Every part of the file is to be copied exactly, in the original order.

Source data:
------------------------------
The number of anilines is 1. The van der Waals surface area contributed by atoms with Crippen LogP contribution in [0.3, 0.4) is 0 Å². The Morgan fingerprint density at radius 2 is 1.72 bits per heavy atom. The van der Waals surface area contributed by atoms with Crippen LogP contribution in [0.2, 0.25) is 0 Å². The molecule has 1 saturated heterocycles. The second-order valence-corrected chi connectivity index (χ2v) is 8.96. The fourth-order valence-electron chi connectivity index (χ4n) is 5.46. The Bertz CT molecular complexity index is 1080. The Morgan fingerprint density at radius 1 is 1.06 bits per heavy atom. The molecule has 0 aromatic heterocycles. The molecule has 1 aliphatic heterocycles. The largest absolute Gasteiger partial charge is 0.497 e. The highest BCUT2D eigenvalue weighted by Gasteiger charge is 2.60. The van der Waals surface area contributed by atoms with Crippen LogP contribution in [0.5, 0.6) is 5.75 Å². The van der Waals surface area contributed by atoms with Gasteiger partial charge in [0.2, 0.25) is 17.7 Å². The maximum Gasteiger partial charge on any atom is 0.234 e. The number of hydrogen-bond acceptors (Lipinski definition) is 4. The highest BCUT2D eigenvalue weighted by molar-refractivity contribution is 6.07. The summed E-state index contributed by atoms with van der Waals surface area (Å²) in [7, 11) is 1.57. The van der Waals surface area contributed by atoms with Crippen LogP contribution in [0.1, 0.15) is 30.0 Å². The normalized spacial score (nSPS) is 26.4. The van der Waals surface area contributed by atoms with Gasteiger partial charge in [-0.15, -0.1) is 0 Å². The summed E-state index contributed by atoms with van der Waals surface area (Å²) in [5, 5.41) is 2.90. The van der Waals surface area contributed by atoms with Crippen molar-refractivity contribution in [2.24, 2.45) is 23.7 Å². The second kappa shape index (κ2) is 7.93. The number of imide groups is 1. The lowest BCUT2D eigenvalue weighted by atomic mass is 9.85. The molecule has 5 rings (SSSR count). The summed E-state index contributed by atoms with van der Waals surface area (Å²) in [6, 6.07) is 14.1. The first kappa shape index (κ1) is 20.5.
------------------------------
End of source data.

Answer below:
The number of anilines is 1. The van der Waals surface area contributed by atoms with Crippen LogP contribution in [0.3, 0.4) is 0 Å². The Morgan fingerprint density at radius 2 is 1.72 bits per heavy atom. The van der Waals surface area contributed by atoms with Crippen LogP contribution in [0.2, 0.25) is 0 Å². The molecule has 1 saturated heterocycles. The second-order valence-corrected chi connectivity index (χ2v) is 8.96. The fourth-order valence-electron chi connectivity index (χ4n) is 5.46. The Bertz CT molecular complexity index is 1080. The Morgan fingerprint density at radius 1 is 1.06 bits per heavy atom. The molecule has 0 aromatic heterocycles. The molecule has 1 aliphatic heterocycles. The largest absolute Gasteiger partial charge is 0.497 e. The highest BCUT2D eigenvalue weighted by Gasteiger charge is 2.60. The van der Waals surface area contributed by atoms with Crippen LogP contribution in [0.5, 0.6) is 5.75 Å². The van der Waals surface area contributed by atoms with Gasteiger partial charge in [0.2, 0.25) is 17.7 Å². The maximum Gasteiger partial charge on any atom is 0.234 e. The number of hydrogen-bond acceptors (Lipinski definition) is 4. The highest BCUT2D eigenvalue weighted by molar-refractivity contribution is 6.07. The summed E-state index contributed by atoms with van der Waals surface area (Å²) in [7, 11) is 1.57. The van der Waals surface area contributed by atoms with Crippen LogP contribution in [0.1, 0.15) is 30.0 Å². The normalized spacial score (nSPS) is 26.4. The van der Waals surface area contributed by atoms with Gasteiger partial charge in [-0.15, -0.1) is 0 Å². The summed E-state index contributed by atoms with van der Waals surface area (Å²) in [5, 5.41) is 2.90. The van der Waals surface area contributed by atoms with Crippen molar-refractivity contribution in [2.24, 2.45) is 23.7 Å². The second kappa shape index (κ2) is 7.93. The number of imide groups is 1. The lowest BCUT2D eigenvalue weighted by atomic mass is 9.85. The molecule has 5 rings (SSSR count). The summed E-state index contributed by atoms with van der Waals surface area (Å²) in [6, 6.07) is 14.1. The first kappa shape index (κ1) is 20.5.